Access

You are not currently logged in.

Access your personal account or get JSTOR access through your library or other institution:

login

Log in to your personal account or through your institution.

If You Use a Screen Reader

This content is available through Read Online (Free) program, which relies on page scans. Since scans are not currently available to screen readers, please contact JSTOR User Support for access. We'll provide a PDF copy for your screen reader.

Maximum Likelihood in Small Samples: Estimation in the Presence of Nuisance Parameters

D. A. Sprott
Biometrika
Vol. 67, No. 3 (Dec., 1980), pp. 515-523
Published by: Oxford University Press on behalf of Biometrika Trust
DOI: 10.2307/2335119
Stable URL: http://www.jstor.org/stable/2335119
Page Count: 9
  • Read Online (Free)
  • Subscribe ($19.50)
  • Cite this Item
Since scans are not currently available to screen readers, please contact JSTOR User Support for access. We'll provide a PDF copy for your screen reader.
Maximum Likelihood in Small Samples: Estimation in the Presence of Nuisance Parameters
Preview not available

Abstract

The paper discusses various pivotal quantities associated with the application of maximum likelihood to small samples to estimate a parameter θ1 in the presence of other unknown parameters θ2,...,θk. This extends the previous work of Sprott (1973, 1975). The criterion of normality of the relative likelihood, applicable to the single parameter case, is here replaced by the normality of the relative likelihood maximized over θ2,...,θk. This gives a more objective criterion for the application of standard maximum likelihood methods to estimate θ1 than merely the numerical size of the sample. As for the single parameter case, it is necessary to emphasize that the normality of the maximum relative likelihood need not entail, nor be entailed by, a large sample size; it requires expressing the problem, if possible, in terms of a parameter φ = φ(θ1), the maximum relative likelihood of which is approximately normal. Comparisons with exact results are given. But the practicality of such methods arises in more complicated cases when exact solutions are not easily available.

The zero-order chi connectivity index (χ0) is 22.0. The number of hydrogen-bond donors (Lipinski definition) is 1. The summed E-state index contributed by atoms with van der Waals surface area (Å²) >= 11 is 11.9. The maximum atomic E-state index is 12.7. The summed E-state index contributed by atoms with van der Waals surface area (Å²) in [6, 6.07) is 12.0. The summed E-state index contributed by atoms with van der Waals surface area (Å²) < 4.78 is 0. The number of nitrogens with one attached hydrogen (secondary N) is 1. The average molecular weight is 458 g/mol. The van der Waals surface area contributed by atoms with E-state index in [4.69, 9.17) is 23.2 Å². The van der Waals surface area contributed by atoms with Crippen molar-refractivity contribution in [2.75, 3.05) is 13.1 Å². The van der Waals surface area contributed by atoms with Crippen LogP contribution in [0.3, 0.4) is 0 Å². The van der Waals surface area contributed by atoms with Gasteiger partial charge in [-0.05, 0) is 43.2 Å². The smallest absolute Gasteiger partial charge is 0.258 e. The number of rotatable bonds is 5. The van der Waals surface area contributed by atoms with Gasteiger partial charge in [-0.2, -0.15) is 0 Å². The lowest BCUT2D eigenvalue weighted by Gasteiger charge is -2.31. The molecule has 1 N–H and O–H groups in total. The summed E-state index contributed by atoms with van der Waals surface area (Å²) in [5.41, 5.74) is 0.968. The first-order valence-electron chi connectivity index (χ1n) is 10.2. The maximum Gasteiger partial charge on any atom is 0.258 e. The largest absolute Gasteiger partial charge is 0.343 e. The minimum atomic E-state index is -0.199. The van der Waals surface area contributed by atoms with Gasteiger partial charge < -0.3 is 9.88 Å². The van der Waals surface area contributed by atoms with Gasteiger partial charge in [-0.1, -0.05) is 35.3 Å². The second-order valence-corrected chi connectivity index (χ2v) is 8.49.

Page Thumbnails

  • Thumbnail: Page 
515
    515
  • Thumbnail: Page 
516
    516
  • Thumbnail: Page 
517
    517
  • Thumbnail: Page 
518
    518
  • Thumbnail: Page 
519
    519
  • Thumbnail: Page 
520
    520
  • Thumbnail: Page 
521
    521
  • Thumbnail: Page 
522
    522
  • Thumbnail: Page 
523
    523